Using your phone overseas
In this day and age, your life is online. Whether you want to call home, call the restaurant, or share the latest snaps on your travels, traditional phone services will charge you a fortune to roam outside your own country.
These days it's just as simple to grab a SIM card from a local provider and plug it into your phone, giving you cheaper local rates on calls, SMS and data while travelling.
Will my phone work?
Unfortunately there are differences between phone networks worldwide. Many providers these days offer a GSM phone service which is generally considered to be the universal phone standard, but you can run into hassles with providers operating on the wrong frequencies, or worse only offering other technologies like CDMA.
If your phone takes a SIM card then it's considered a GSM phone, and most cards should work in it to some degree. If your phone is a quad-band phone (such as the iPhone 4 and 5) then you'll be able to use it on any GSM-based network in the world without problems.
Many Android and BlackBerry phones are not quad-band, and therefore might have issues connecting to or fully utilising some cell networks. For these phones it's best you research your phone capabilities and then check our compatibility tables to see which providers you can use.
Picking up a local sim card
Picking a local SIM card isn't the simplest task, you need to consider things like price, coverage, data speeds (or availability), international roaming, and compatibility.
Generally you should consider the most popular provider first because it's the one that most people swear by, but other providers may offer better value for money. Check out the comments on the country you plan to visit to see what people have to say about the various providers, as experience is often the best guide.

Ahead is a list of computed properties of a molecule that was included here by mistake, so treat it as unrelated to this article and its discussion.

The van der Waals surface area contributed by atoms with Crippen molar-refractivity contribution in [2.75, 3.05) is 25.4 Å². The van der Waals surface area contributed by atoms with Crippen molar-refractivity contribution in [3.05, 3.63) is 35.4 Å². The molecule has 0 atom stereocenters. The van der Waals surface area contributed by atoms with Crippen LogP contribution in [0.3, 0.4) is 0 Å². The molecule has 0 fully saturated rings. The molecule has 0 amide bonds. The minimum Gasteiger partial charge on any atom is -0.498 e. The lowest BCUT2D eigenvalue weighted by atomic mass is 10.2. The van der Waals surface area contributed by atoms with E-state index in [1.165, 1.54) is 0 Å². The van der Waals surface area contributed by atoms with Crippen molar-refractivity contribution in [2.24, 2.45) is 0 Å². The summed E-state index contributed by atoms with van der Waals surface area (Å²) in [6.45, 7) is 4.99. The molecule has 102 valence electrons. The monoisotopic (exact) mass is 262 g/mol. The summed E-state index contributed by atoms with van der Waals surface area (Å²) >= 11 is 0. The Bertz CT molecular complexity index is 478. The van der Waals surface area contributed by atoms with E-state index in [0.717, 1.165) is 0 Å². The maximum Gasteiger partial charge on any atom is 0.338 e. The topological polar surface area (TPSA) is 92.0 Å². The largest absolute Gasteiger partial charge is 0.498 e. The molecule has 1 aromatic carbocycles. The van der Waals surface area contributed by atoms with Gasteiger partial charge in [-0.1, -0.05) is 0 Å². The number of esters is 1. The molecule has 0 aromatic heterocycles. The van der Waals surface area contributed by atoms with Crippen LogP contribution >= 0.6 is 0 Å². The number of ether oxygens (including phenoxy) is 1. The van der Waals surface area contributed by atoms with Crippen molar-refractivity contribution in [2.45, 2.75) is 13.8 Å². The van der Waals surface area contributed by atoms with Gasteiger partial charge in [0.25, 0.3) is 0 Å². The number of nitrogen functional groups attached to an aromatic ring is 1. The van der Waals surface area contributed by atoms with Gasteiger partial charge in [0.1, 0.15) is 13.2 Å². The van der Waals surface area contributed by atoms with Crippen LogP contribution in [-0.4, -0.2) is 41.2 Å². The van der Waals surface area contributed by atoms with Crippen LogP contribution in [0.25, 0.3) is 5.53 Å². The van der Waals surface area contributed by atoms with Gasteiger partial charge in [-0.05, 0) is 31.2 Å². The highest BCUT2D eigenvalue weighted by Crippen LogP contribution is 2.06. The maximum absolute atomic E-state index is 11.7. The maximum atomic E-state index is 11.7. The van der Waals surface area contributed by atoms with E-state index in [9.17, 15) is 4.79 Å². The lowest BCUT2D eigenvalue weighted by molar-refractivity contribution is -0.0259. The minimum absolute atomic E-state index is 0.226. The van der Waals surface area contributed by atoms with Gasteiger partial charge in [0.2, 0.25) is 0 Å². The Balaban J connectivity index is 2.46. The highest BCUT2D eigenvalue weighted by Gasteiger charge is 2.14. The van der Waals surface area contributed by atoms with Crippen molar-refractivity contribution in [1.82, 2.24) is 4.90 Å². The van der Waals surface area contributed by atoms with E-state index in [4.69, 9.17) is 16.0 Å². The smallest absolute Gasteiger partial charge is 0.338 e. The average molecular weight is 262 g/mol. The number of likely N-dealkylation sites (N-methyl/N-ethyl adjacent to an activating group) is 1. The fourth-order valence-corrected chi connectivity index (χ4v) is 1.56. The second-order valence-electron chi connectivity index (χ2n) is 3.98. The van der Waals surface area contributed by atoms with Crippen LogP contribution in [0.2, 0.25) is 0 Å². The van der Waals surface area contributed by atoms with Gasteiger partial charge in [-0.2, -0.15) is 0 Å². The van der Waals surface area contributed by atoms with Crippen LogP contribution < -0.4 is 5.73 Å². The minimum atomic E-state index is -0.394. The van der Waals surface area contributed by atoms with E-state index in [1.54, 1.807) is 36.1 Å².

Once you know which provider you're going to use you can usually pick one a SIM card at newsagencies, grocery stores, carrier outlets, and most likely at the airport. Some countries require identification and registration of mobile services, and other countries may not allow foreigners to purchase a mobile service at all, so make sure you've checked the relevant country page.
iPhone micro and nano-SIM overseas
Micro and Nano-SIM cards are reatively new, so you may have difficulty finding a compatible SIM card for your phone. If you're not sure, you should check your phone before you leave so that you know what to look for when you arrive.
|SIM||Micro SIM||Nano SIM|
Many countries now offer Micro and Nano-SIM cards off the shelf so you can walk into a store and purchase the right card for your phone or iPad. Many providers will also convert or provide the appropriate SIM card upon request but if you know you're going to have issues you may consider purchasing a SIM card cutter, which can cut a regular sim down to fit in smaller devices.